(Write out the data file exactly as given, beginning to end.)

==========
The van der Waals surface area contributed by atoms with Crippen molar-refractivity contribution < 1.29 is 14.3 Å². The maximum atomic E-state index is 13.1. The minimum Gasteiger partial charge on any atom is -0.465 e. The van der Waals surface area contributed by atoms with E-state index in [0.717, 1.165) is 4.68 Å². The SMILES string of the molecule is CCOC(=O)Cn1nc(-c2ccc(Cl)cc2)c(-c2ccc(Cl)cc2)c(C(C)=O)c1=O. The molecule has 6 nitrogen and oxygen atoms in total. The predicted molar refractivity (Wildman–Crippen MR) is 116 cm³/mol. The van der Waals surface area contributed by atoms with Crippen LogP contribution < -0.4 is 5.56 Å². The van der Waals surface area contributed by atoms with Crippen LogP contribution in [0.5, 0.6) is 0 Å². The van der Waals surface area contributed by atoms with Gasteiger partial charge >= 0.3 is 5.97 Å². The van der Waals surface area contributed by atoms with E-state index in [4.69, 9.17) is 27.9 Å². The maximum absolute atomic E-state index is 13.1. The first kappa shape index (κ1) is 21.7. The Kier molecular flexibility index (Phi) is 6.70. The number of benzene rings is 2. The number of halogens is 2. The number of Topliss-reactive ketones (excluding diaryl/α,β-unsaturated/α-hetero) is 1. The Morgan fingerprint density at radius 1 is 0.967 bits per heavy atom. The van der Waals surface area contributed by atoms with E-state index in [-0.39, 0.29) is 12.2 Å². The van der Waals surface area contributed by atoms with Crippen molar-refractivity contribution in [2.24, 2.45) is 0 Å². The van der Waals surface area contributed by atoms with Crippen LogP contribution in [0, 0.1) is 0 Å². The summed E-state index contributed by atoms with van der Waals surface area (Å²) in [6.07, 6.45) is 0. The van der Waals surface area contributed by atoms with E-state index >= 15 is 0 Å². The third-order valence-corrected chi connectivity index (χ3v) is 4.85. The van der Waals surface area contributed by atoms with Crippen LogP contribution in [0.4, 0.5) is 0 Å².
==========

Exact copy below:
The van der Waals surface area contributed by atoms with Crippen molar-refractivity contribution < 1.29 is 14.3 Å². The maximum atomic E-state index is 13.1. The minimum Gasteiger partial charge on any atom is -0.465 e. The van der Waals surface area contributed by atoms with E-state index in [0.717, 1.165) is 4.68 Å². The SMILES string of the molecule is CCOC(=O)Cn1nc(-c2ccc(Cl)cc2)c(-c2ccc(Cl)cc2)c(C(C)=O)c1=O. The molecule has 6 nitrogen and oxygen atoms in total. The predicted molar refractivity (Wildman–Crippen MR) is 116 cm³/mol. The van der Waals surface area contributed by atoms with Crippen LogP contribution < -0.4 is 5.56 Å². The van der Waals surface area contributed by atoms with Crippen LogP contribution in [0.5, 0.6) is 0 Å². The van der Waals surface area contributed by atoms with Gasteiger partial charge >= 0.3 is 5.97 Å². The van der Waals surface area contributed by atoms with E-state index in [4.69, 9.17) is 27.9 Å². The maximum absolute atomic E-state index is 13.1. The first kappa shape index (κ1) is 21.7. The Kier molecular flexibility index (Phi) is 6.70. The number of benzene rings is 2. The number of halogens is 2. The number of Topliss-reactive ketones (excluding diaryl/α,β-unsaturated/α-hetero) is 1. The Morgan fingerprint density at radius 1 is 0.967 bits per heavy atom. The van der Waals surface area contributed by atoms with E-state index in [-0.39, 0.29) is 12.2 Å². The van der Waals surface area contributed by atoms with Crippen molar-refractivity contribution in [2.24, 2.45) is 0 Å². The van der Waals surface area contributed by atoms with Crippen LogP contribution in [0, 0.1) is 0 Å². The summed E-state index contributed by atoms with van der Waals surface area (Å²) in [6.07, 6.45) is 0. The van der Waals surface area contributed by atoms with E-state index >= 15 is 0 Å². The third-order valence-corrected chi connectivity index (χ3v) is 4.85. The van der Waals surface area contributed by atoms with Crippen LogP contribution in [0.4, 0.5) is 0 Å².